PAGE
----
What's the plan this time? The same thing I did last time is likely to fail again. I can't get on the phone with everybody - orchestrating schedules will be a more complex endeavor than building that whole newspaper. Video conference - same issue with the schedule and availability and the timezones. Record a video? maybe next time. I told you - big companies don't have it all figured out. We have a video broadcasting platform but it's still making its baby steps and so is likely to screw the user experience. Maybe not, but I can't risk it. After an email not acted upon, I can't expect a slow video download to work better for me. I know there are other options but for the content like this "behind the firewall" is better, and sometimes is the only option.

I figured I'd do this: write an email, a pitch-email, almost a blog post, and take it from there. Done. Now what? After having read it a few times I knew I would not send it (plus I knew an email would not work anyway). This is when I decided to wrap the message into something more catchy, something more entertaining, something the audience would be likely to look into and have good experience with. If it ends up not acted upon, I at least wanted that it be worth the time spent.

I decided to do a presentation. It just had to be a good one. Death by Powerpoint is not what I wanted. I can't say I'm great at presentations. No. To be really great at presentations (as well as pretty much anything else) you've got do it regularly for couple years. Then do it some more. And then do it some more. And then just a little more. I haven't done it this much so no, I am no expert. But I think I can tell good slide materials from bad ones.

My message was 2 paragraphs long. About 8 sentences or so. I kept it intact, cut in pieces, split into about 20 slides in a simple one-thought-per-slide mode. If I would speak to the slides I would click it through in no time. Click pet thought. I would only delete the text completely if I was to deliver it live. So what would there be without a text? Images. I knew I needed images to fill in the blanks. Not just images, I needed to-the-point images, I needed images that would resonate with the text, I needed images that would fit in naturally. I needed same-style-images-that-would-resonate-with-each-of-the-20-slides. Easy, huh? But where do I get it?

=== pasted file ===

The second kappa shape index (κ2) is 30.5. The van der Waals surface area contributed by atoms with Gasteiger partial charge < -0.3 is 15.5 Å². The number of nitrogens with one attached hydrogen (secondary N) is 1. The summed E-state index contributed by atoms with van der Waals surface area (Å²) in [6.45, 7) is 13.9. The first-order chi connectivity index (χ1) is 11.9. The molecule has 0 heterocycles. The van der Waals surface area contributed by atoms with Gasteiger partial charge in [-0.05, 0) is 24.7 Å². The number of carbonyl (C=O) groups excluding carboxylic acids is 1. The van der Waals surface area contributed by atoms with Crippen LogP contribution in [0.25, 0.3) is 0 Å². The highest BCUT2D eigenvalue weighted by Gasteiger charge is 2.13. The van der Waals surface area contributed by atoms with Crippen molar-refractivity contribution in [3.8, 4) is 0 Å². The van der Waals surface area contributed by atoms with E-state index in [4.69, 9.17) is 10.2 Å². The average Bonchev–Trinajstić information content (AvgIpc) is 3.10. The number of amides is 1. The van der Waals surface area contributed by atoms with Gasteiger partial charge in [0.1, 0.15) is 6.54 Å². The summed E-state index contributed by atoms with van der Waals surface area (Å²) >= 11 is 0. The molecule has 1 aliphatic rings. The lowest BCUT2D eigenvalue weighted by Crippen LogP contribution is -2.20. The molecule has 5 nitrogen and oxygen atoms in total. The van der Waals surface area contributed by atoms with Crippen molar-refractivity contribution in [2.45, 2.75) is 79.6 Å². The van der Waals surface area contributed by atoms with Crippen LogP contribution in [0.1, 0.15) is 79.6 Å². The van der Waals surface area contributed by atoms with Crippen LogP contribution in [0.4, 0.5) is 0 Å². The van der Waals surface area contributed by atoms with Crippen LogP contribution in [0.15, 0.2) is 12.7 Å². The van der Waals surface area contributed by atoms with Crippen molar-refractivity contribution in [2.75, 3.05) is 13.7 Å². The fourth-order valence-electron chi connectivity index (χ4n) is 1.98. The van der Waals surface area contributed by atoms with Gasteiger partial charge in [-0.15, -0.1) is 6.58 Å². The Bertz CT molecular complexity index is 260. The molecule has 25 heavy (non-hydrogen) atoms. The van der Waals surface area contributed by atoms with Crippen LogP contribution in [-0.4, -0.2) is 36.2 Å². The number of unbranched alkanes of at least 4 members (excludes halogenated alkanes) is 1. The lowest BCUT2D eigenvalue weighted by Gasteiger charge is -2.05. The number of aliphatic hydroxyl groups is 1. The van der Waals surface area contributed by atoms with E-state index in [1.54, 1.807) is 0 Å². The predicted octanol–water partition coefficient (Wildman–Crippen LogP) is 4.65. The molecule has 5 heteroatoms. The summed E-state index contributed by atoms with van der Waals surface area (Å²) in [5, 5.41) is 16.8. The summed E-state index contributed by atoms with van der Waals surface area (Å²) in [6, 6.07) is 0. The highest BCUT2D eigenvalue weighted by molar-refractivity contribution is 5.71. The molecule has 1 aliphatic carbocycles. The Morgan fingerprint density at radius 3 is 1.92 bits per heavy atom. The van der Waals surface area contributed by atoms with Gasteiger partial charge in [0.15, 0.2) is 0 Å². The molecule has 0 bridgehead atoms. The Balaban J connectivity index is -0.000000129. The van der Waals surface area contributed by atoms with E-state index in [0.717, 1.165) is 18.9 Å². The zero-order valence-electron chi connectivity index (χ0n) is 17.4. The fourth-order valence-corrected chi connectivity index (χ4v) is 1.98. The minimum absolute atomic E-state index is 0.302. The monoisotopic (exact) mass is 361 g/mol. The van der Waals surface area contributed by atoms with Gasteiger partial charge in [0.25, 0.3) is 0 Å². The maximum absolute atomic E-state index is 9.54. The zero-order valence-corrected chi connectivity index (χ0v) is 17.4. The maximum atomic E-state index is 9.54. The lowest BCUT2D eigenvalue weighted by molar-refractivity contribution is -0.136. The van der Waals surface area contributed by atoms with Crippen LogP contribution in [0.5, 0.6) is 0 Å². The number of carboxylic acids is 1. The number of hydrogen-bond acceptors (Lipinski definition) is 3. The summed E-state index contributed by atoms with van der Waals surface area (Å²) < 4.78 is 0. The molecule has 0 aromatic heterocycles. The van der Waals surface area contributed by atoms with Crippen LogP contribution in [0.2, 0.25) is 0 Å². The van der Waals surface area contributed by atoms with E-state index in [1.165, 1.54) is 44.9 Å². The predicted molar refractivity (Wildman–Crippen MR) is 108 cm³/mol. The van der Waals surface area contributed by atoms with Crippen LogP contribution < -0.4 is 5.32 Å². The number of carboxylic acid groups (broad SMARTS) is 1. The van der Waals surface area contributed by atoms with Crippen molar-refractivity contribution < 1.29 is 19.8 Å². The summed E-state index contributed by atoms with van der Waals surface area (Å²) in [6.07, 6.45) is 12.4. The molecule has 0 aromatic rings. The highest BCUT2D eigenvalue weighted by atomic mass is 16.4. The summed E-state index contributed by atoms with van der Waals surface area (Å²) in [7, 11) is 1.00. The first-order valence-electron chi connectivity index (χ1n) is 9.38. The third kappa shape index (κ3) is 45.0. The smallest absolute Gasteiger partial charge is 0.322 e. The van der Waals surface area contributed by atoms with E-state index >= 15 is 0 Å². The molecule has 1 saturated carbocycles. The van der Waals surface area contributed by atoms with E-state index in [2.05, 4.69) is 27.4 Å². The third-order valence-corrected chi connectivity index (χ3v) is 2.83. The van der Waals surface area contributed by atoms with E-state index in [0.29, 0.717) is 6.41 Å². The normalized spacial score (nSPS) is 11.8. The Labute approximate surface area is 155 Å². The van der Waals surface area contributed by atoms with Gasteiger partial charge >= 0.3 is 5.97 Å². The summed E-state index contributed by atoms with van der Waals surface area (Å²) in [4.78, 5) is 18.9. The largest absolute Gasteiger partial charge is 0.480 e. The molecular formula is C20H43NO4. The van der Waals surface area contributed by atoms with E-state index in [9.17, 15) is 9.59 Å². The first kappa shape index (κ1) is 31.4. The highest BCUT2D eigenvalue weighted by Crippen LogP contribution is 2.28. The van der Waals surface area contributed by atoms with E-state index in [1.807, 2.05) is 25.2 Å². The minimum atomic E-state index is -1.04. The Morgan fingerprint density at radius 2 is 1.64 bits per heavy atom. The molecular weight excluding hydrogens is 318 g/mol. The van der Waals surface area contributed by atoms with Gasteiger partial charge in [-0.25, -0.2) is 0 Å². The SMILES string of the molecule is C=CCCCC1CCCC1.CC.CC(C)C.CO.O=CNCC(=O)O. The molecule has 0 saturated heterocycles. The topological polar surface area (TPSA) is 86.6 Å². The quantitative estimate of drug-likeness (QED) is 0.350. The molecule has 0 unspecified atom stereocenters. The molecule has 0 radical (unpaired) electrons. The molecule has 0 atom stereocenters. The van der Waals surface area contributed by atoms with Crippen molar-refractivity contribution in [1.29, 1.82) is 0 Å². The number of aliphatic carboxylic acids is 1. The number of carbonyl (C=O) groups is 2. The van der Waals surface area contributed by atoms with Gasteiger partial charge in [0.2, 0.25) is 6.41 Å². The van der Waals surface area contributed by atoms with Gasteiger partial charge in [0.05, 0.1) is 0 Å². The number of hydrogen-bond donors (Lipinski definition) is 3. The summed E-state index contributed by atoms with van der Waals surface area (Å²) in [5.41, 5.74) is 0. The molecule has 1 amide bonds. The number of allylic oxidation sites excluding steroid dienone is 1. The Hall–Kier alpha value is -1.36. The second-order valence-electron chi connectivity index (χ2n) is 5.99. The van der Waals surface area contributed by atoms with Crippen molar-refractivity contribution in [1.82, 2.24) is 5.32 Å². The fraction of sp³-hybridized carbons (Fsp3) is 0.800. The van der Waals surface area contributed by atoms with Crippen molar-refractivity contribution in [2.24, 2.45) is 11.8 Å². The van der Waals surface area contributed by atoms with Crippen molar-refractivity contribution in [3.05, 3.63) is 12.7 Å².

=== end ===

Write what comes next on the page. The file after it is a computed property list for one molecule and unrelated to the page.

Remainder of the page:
It took me a while to stumble upon the www.fotolia.com and a little more to find all I needed there (or so I think). The only caveat - it's not free. So here's the question. How much is it worth to get the message across?

This time it took me about 4 hours and $30 for the images*. And it was not to get it across, it was to try to get it across. I still don't know if it yields the result I need but at least I feel good about the effort. Isn't it what matters after all?

Here's the message (a little abbreviated to pass the "behind the firewall" rule, sorry). And of course I needed to put the text back alongside images as I was not about to deliver it live:



* the "we can do it" and "yes we can" I did not have to pay for. These famous ones I downloaded from the web.

2 comments:

Jury said...

It's a good presentation.
It is short.
It is aimed well.
It has only essential information.
I like it. :)

P.S.: Besides I recommend Maxim Dorofeev's (http://cartmendum.livejournal.com/) presentations as an excellent example how to get messages across. Here is the best one: http://www.youtube.com/watch?v=X1c2--sP3o0

Sergey said...

Pavel, the best thing what you did with getting your message across is publishing this blogpost.

You know me, sometimes I'm looking at what you do. I'm trying to keep in touch with your working thread. I'm not polling the information, but I'm gathering grains when they are.

I'm not the last person in our organization (I hope :)), but for the last quarter I never heard about your newspaper initiative. Information is dying somewhere in between. But this post shares information to much wider audience, to those who cares.

So far from my point of view this is a major step to success in that project.

But the presentation itself needs more polishing, as I see it :) It still has too much text, etc

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Regards,
Sergey